The size of economic rents will, of course, be affected by the level of competition but the recent records of British ports shows that, despite fairly good inland connections, they can be substantial. This is confirmed by the retention, in most British ports, of charging systems which are not related either to the specific facilities used by the ship being charged, nor to the length of time for which it uses them. In other words, the charges paid by a particular ship are not related to the costs incurred by the port in respect of it. The subject has been covered in the Report of the Committee of Inquiry into Shipping (Rochdale Report), Cmnd 4337, 1970, Ch 11, especially at paragraphs 632-638, most of which I wrote in my capacity as Economic Advisor to that committee. As far as I know, every UK port has ignored those recommendations. This continued use of arbitrary charges, based on broad averages, confirms their monopolistic positions and their ability to extract rents. Naturally, the extraction of rents occurs mainly in the private sector.

  The Sub-Committee may care to note that, although there are a large number of ports in Britain, most of them have advantages of specialisation, location or facilities, and also that competition between them is limited by common ownership. Examples abound and the Sub-Committee will easily find them. I would merely draw attention to two areas.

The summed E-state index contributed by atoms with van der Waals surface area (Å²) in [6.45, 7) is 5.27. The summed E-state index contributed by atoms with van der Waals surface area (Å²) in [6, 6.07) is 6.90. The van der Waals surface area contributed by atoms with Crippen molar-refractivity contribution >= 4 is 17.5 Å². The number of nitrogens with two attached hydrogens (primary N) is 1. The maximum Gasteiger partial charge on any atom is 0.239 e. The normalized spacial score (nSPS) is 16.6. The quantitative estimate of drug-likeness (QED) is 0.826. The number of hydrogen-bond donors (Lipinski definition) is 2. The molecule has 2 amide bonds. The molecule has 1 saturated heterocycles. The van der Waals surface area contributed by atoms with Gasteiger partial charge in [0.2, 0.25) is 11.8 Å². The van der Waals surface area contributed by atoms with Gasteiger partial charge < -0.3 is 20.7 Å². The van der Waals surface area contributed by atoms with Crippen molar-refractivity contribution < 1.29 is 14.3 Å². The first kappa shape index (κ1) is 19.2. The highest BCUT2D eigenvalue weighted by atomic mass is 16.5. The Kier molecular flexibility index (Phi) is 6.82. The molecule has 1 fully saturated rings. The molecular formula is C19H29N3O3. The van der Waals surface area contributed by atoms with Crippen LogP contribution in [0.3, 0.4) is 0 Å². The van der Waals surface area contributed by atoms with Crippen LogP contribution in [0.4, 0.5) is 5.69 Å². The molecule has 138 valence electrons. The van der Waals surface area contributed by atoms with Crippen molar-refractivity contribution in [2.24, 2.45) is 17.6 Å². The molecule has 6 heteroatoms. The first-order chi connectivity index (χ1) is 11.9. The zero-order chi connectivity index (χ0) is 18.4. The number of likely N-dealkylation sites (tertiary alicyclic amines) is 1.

All the ports in South Wales, and all those on the Humber, are owned by Associated British Ports (ABP). ABP suppress all information on the profits made in their various ports by consolidating them into one account. Various of their officials, in various places, attempt to defend this practice by suggesting that publishing results for individual ports would be like expecting Marks and Spencer to publish results for individual stores. The Sub-Committee will appreciate the fallacy: individual stores have competitors in the immediate vicinity and seaports do not. At present, the interested citizen, or town councillor, of such a port as Southampton has no way of finding out whether the port which forms the centre of his town is a financial success or not. The Department of Transport has, in the context of Trust Ports, suggested a fuller form of reporting aimed at overcoming this and, further, that this should be applied to all ports: but I am not aware that any progress has been made. If it is to be made then it will require much more determination than their officials generally show when facing such vested interests.

  The best way to secure efficiency in British ports, and to ensure that is benefits are passed on to their consumers, as defined above, is through competition. By keeping prices and costs down, this will ensure that the economic rents of British ports are not intercepted by anyone on the supply side. For the reasons discussed above, we do not currently have enough competition, neither between our ports nor within them. The Sub-Committee may, therefore wish to explore ways of increasing competition so that more of the economic rents may be distributed to the original producers of the exports and the ultimate consumers of the imports passing through them.

Richard Goss

Professor Emeritus

3 January 2001

previous page contents next page

House of Commons home page Parliament home page House of Lords home page search page enquiries index

© Parliamentary copyright 2001
Prepared 26 July 2001